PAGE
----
"Amy's eyebrows pop up high. 'Damn. Has it [the Chicago experiment] been disbanded?' 'Not yet.' 'That's unfortunate.' 'Unfortunate?' I frown at her. 'That's my home you're talking about, you know.' 'Well your home is perpetuating the belief that genetically damaged people need to be fixed -- that they're damaged, period, which they -- we -- are not. So yes, it's unfortunate that the experiments still exist. I won't apologize for saying so'" (350)
Amy, a random fringe-dweller who helps Tris during her surveillance mission with George and Amar, opens Tris's eyes to a new viewpoint. Before this encounter, Tris has only though of the Chicago experiment as home, as a place that she must protect at all costs. Amy tells her that the city experiment only perpetuates the idea that GDs are damaged. She's right, and Tris has to deal with the irony of her home being something that she fundamentally disagrees with: the viewpoint of the Bureau.
"'It's not fair for me to give you this choice,' I say. 'But I have to. You can lead the factionless, you can fight the Allegiant, but you'll have to do it without me, forever. Or you can let this crusade go, and... and you'll have your son back.' [...] 'Let them have the city and everything it it,' she says into my hair" (466)
At the end of the novel, Tobias gives Evelyn a decision to either keep her son or keep her tyrannical hold on the city by quelling the Allegiant rebellion. It's ironic that she chooses her son, because she has spent the entirety of her later life leading the factionless. She left her son and her abusive husband years ago, abandoning Tobias to fend for himself. She misses her son more than anything, which is the impetus for her decision to give up her hold on the city and reconcile with her son.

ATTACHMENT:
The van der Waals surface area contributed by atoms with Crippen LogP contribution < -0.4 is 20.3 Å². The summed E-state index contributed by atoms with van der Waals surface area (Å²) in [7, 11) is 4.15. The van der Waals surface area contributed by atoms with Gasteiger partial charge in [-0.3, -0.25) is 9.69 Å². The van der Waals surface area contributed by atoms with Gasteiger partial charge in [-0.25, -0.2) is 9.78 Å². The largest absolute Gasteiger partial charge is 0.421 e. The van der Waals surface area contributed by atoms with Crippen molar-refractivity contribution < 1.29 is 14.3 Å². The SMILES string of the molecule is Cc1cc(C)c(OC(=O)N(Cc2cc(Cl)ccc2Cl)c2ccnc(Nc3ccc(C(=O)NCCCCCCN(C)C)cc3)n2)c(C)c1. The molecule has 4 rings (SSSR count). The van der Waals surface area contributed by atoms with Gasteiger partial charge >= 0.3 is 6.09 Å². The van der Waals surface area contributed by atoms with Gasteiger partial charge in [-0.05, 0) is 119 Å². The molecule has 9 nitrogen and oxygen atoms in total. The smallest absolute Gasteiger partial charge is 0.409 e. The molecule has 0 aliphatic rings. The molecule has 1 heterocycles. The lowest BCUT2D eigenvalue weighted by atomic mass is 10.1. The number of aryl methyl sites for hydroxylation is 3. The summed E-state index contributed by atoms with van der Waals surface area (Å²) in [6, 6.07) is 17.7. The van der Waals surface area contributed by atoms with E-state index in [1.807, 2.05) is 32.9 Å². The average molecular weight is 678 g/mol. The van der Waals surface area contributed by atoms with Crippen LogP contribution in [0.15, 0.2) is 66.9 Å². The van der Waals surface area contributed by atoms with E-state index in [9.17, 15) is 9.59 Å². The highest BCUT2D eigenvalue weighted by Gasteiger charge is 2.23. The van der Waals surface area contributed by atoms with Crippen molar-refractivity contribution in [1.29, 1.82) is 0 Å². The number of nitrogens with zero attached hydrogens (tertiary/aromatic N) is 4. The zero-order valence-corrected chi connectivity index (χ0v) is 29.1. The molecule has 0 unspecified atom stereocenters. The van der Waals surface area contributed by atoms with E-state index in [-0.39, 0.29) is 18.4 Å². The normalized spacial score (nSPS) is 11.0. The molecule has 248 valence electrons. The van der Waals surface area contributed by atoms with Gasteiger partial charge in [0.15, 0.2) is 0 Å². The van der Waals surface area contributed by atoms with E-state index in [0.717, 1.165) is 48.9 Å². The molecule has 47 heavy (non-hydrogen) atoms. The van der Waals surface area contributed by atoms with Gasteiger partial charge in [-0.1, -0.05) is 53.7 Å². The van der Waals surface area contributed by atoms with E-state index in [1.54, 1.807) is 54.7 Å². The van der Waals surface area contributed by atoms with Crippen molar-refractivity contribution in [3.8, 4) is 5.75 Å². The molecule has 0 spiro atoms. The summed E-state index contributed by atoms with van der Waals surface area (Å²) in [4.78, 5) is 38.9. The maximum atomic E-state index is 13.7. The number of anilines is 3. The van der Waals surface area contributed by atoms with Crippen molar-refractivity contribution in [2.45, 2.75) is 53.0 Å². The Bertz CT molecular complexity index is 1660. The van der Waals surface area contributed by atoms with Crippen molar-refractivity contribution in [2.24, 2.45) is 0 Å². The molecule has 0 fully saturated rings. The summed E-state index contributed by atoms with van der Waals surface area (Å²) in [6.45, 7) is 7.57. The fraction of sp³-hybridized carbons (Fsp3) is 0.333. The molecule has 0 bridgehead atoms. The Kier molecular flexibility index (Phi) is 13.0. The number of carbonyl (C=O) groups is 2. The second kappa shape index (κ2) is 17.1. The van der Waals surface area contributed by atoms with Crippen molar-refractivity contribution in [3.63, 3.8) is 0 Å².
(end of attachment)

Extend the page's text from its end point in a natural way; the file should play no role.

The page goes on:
"'The Allegiant?' I say. 'The people currently led by Johanna Reyes...attacked a storehouse?' [...] 'Led by Johanna Reyes and Marcus Eaton,' Caleb says. 'But Johanna was there, holding a gun. It was ludicrous. The Bureau people seemed really disturbed by it'" (369)
Johanna used to be the representative of the Amity -- the faction known for keeping peace and harmony at all costs. She belonged to this faction, and she believed in its ideals more than any other faction's, yet when necessity called, she was ready to take up arms against Evelyn and her tyrannical government. She may be peaceful by nature, but sometimes one must go against their ideals to fight for what they believe in. This is the case when she leads the Allegiant in a rebellion. Tris, Tobias, and their friends are so surprised by this turn of events that they almost can't believe it.
"'Your third fear,' she says. 'Shooting that woman. Who was she?' 'She wasn't anyone in particular,' I say. 'The fear was shooting her.' 'You were afraid of shooting people?' 'No,' I say. 'I was afraid of my considerable capacity to kill.' [...]That's the first time I've ever said those words out loud, and now I hear how strange they are. How many young men fear there is a monster inside them? People are supposed to fear others, not themselves. People are supposed to aspire to become their fathers, not shudder at the thought" (239)
Tobias is supposed to be the most fearless man in Dauntless, only possessing four fears. He has killed many people, attacked even more; he seldom loses in a fight. He is strong and revered, yet one of his only fears is of his own capacity to kill. The irony of this, and the humanity and compassion that it reveals of Tobias's character, shine through during his conversation with Nita.
Allegiant Questions and Answers
The Question and Answer section for Allegiant is a great
resource to ask questions, find answers, and discuss the novel.
David explains that the Purity war was, "A civil war, waged by those with damaged genes, against the government and everyone with pure genes." Half the population of North America was wiped out because of the Purity Wars